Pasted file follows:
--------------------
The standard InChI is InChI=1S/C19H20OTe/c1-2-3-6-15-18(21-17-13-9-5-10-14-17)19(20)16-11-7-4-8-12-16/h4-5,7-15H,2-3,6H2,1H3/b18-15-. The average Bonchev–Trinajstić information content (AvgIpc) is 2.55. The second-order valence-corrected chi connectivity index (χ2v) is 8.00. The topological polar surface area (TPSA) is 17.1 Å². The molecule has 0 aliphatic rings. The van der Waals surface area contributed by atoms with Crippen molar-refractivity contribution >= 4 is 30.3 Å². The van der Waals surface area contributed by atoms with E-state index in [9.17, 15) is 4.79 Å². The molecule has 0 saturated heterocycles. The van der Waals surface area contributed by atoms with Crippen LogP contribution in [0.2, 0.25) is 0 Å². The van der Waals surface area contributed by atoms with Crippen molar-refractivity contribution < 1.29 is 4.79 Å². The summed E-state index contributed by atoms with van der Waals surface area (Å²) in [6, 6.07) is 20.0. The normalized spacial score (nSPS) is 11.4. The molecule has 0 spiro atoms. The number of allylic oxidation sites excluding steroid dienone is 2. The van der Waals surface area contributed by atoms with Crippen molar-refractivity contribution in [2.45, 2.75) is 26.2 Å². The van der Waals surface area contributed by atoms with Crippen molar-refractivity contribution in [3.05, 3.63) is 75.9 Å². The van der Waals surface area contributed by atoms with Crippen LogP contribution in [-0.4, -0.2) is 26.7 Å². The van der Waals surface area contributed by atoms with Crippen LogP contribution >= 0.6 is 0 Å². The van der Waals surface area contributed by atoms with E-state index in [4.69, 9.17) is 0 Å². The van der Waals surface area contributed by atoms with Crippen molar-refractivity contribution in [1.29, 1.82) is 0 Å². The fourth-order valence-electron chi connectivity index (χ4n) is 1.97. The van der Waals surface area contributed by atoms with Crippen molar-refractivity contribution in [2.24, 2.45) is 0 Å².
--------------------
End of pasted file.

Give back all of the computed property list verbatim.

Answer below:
The standard InChI is InChI=1S/C19H20OTe/c1-2-3-6-15-18(21-17-13-9-5-10-14-17)19(20)16-11-7-4-8-12-16/h4-5,7-15H,2-3,6H2,1H3/b18-15-. The average Bonchev–Trinajstić information content (AvgIpc) is 2.55. The second-order valence-corrected chi connectivity index (χ2v) is 8.00. The topological polar surface area (TPSA) is 17.1 Å². The molecule has 0 aliphatic rings. The van der Waals surface area contributed by atoms with Crippen molar-refractivity contribution >= 4 is 30.3 Å². The van der Waals surface area contributed by atoms with E-state index in [9.17, 15) is 4.79 Å². The molecule has 0 saturated heterocycles. The van der Waals surface area contributed by atoms with Crippen LogP contribution in [0.2, 0.25) is 0 Å². The van der Waals surface area contributed by atoms with Crippen molar-refractivity contribution < 1.29 is 4.79 Å². The summed E-state index contributed by atoms with van der Waals surface area (Å²) in [6, 6.07) is 20.0. The normalized spacial score (nSPS) is 11.4. The molecule has 0 spiro atoms. The number of allylic oxidation sites excluding steroid dienone is 2. The van der Waals surface area contributed by atoms with Crippen molar-refractivity contribution in [2.45, 2.75) is 26.2 Å². The van der Waals surface area contributed by atoms with Crippen molar-refractivity contribution in [3.05, 3.63) is 75.9 Å². The van der Waals surface area contributed by atoms with Crippen LogP contribution in [-0.4, -0.2) is 26.7 Å². The van der Waals surface area contributed by atoms with Crippen LogP contribution >= 0.6 is 0 Å². The van der Waals surface area contributed by atoms with E-state index in [4.69, 9.17) is 0 Å². The van der Waals surface area contributed by atoms with Crippen molar-refractivity contribution in [1.29, 1.82) is 0 Å². The fourth-order valence-electron chi connectivity index (χ4n) is 1.97. The van der Waals surface area contributed by atoms with Crippen molar-refractivity contribution in [2.24, 2.45) is 0 Å².